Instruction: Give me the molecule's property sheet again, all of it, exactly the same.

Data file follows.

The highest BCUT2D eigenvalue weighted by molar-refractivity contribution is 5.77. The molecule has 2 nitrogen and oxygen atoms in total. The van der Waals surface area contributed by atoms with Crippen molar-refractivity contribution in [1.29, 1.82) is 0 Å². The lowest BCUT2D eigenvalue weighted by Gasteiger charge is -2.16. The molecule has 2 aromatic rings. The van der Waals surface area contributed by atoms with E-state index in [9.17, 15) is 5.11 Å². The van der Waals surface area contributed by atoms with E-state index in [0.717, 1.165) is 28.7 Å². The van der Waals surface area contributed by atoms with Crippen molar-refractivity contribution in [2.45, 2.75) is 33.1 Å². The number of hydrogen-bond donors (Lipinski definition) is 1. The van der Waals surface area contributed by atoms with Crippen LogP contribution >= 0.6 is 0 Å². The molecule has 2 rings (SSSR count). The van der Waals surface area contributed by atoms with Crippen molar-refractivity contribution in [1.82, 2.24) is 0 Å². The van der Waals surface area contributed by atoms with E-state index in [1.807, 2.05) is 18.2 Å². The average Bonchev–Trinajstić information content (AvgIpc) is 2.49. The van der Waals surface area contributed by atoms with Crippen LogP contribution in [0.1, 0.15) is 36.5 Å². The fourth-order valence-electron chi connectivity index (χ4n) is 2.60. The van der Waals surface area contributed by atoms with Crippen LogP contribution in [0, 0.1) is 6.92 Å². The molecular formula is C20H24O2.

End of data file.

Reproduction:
The highest BCUT2D eigenvalue weighted by molar-refractivity contribution is 5.77. The molecule has 2 nitrogen and oxygen atoms in total. The van der Waals surface area contributed by atoms with Crippen molar-refractivity contribution in [1.29, 1.82) is 0 Å². The lowest BCUT2D eigenvalue weighted by Gasteiger charge is -2.16. The molecule has 2 aromatic rings. The van der Waals surface area contributed by atoms with E-state index in [9.17, 15) is 5.11 Å². The van der Waals surface area contributed by atoms with E-state index in [0.717, 1.165) is 28.7 Å². The van der Waals surface area contributed by atoms with Crippen molar-refractivity contribution in [2.45, 2.75) is 33.1 Å². The number of hydrogen-bond donors (Lipinski definition) is 1. The van der Waals surface area contributed by atoms with Crippen LogP contribution >= 0.6 is 0 Å². The molecule has 2 rings (SSSR count). The van der Waals surface area contributed by atoms with Crippen molar-refractivity contribution in [1.82, 2.24) is 0 Å². The van der Waals surface area contributed by atoms with E-state index in [1.807, 2.05) is 18.2 Å². The average Bonchev–Trinajstić information content (AvgIpc) is 2.49. The van der Waals surface area contributed by atoms with Crippen LogP contribution in [0.1, 0.15) is 36.5 Å². The fourth-order valence-electron chi connectivity index (χ4n) is 2.60. The van der Waals surface area contributed by atoms with Crippen LogP contribution in [0, 0.1) is 6.92 Å². The molecular formula is C20H24O2.